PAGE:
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Old 01-11-2017, 04:53 PM   #1 (permalink)
 
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Default Is there a step I'm missing?

This is a pen turned for a TCU fan. The deep purple makes a nice look. The finish was buffed and also polished with plastic polish. Still I would like to get a little better gloss to it.
Is there a step I'm missing?
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Old 01-11-2017, 04:57 PM   #2 (permalink)
 
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The first step is to remove the fine scratches. The scratches refract the light at different angles, rather than reflecting the light.
Sanding lengthwise will help eliminate the scratches.
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Old 01-11-2017, 05:00 PM   #3 (permalink)
 
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What are your steps between final turning and buffing?
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Old 01-11-2017, 05:43 PM   #4 (permalink)
 
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Quote:
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What are your steps between final turning and buffing?
I sand with micro mesh 1500 to about 4000 and go to my buffing station with blue and white compound. Back to the lathe for plastic polish.
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Old 01-11-2017, 06:00 PM   #5 (permalink)
 
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What are your steps between final turning and buffing?
I sand with micro mesh 1500 to about 4000 and go to my buffing station with blue and white compound. Back to the lathe for plastic polish.
Start with a lower grit and wet sand at low speed. Clean the blank off after each grit. I just use a small bit of blue paper towel dipped in water to clean the blank, dispose of the bit after EACH use. Use the light reflection to gauge your progress. If you don't have a light you can use, get one. Small clip-on flex arm LED lights are cheap.
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Old 01-11-2017, 06:02 PM   #6 (permalink)
 
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Should be buffing with the white diamond compound AFTER the plastic polish ...

And the micro mesh sanding step should go all the way up to 12,000 grit.


Plast-X will take a polish from around 1000 grit quality and improve it greatly, but it breaks down fairly fast to over 30,000 grit... It starts at around 4,000 grit, but the higher you go in micromesh, the less the polish actually has to accomplish in removing the larger scratches, and the better the surface appearance will be.


Don't forget to sand laterally (in line with the spindle) to break the radial sanding lines that you can still see on the pen barrel pictured ... this will assist you greatly in refining your polishing techniques and results.
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Old 01-11-2017, 07:38 PM   #7 (permalink)
 
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That's a real nice pen but, yes, it appears you are not sanding to a higher enough grit before you start final polishing. A rough rule of thumb is that the grit for subsequent passes should be no more than double the number of the current grit. So, for example, if I'm currently at 150, the next grit should be 300 or less (I choose 220). Then from 220 go to 400, 800, 1500, etc. I like to wet sand but in any case I think it's important to not contaminate subsequent steps with previous step swarf (wipe it down thoroughly after each step). Final polishing options are all over the place - Novus, McGuires, the Beall buffing system, etc.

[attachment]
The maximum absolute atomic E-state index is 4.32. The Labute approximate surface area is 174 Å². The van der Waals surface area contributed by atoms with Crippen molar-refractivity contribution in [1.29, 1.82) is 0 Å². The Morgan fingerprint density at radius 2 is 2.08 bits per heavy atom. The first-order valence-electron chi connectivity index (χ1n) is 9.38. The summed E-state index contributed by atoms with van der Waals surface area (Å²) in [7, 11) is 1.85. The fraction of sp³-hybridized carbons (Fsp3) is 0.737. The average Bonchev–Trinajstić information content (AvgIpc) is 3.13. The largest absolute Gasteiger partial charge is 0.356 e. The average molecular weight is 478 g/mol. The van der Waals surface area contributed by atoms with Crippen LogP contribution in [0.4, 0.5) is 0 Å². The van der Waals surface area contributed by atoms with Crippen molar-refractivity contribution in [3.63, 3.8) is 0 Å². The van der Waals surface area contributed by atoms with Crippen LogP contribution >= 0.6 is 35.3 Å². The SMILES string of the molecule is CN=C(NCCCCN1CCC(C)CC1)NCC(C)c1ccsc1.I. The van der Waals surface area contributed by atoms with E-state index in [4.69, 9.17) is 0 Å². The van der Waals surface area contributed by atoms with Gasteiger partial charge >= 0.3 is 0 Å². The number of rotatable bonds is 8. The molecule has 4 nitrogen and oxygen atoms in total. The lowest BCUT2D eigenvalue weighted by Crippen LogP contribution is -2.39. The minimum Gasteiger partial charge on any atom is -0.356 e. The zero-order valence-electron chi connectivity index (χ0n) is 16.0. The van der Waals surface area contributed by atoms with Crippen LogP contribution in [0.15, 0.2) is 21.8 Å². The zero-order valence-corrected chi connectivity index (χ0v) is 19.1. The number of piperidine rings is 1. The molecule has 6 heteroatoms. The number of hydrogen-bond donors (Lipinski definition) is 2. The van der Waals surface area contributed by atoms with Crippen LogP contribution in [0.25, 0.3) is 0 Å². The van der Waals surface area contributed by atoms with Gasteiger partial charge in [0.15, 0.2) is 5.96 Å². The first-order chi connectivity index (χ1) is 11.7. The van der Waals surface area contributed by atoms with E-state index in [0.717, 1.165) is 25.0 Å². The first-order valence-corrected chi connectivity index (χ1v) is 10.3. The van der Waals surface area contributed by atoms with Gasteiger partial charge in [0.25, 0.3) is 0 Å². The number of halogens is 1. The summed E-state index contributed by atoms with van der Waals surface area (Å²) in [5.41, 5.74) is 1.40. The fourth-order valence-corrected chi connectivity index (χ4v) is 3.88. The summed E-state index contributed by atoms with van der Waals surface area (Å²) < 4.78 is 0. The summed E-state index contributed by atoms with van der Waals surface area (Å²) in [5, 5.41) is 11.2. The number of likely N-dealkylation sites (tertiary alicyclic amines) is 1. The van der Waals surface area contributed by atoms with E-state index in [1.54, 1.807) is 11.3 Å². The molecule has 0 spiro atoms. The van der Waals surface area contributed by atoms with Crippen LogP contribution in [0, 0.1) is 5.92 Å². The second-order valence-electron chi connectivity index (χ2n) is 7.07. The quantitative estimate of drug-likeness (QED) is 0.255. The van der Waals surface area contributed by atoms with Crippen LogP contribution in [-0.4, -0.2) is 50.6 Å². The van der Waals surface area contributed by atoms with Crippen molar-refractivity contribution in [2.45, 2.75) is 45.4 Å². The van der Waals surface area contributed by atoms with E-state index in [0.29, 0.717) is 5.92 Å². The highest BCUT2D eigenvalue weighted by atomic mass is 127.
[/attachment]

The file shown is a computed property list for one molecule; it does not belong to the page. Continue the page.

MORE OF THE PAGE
Develop your own procedures. It's worth the effort.
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Old 01-11-2017, 10:31 PM   #8 (permalink)
 
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Originally Posted by LOIBLB View Post
Quote:
Originally Posted by TonyL View Post
What are your steps between final turning and buffing?
I sand with micro mesh 1500 to about 4000 and go to my buffing station with blue and white compound. Back to the lathe for plastic polish.
Considering you are starting at 1500 that is not a bad finish (IMO and from what the photos reveal). I couldn't get away with that no matter how good my skew-work was.

Everyone is more or less advising the same - start with a lower (more aggressive) grit. Maybe, you are one of the really skilled turners and can start at 800 (worth a try) - I can't. If 800 isi not aggressive enough, start at 600. Dark colors/shades can be the most revealing and unforgiving.

My turning skills seldom allow me to start above 320.

The purple and silver look great together!

Much success!
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Old 01-11-2017, 10:47 PM   #9 (permalink)
 
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Take a look at the surface at 10x magnification.

Amazing how much you can learn about the surface at higher magnification.

When it looks good at 10x you are getting where the big dogs run.
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Old 01-20-2017, 07:43 PM   #10 (permalink)
 
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I'm having the same issue for the first time with a pen I turned today. I didn't notice it before I put the whole thing together. Is it possible to get the desired shine without putting it back on the lathe? In other words, can this be fixed while the pen is assembled providing I'm careful not to scratch the pen parts?
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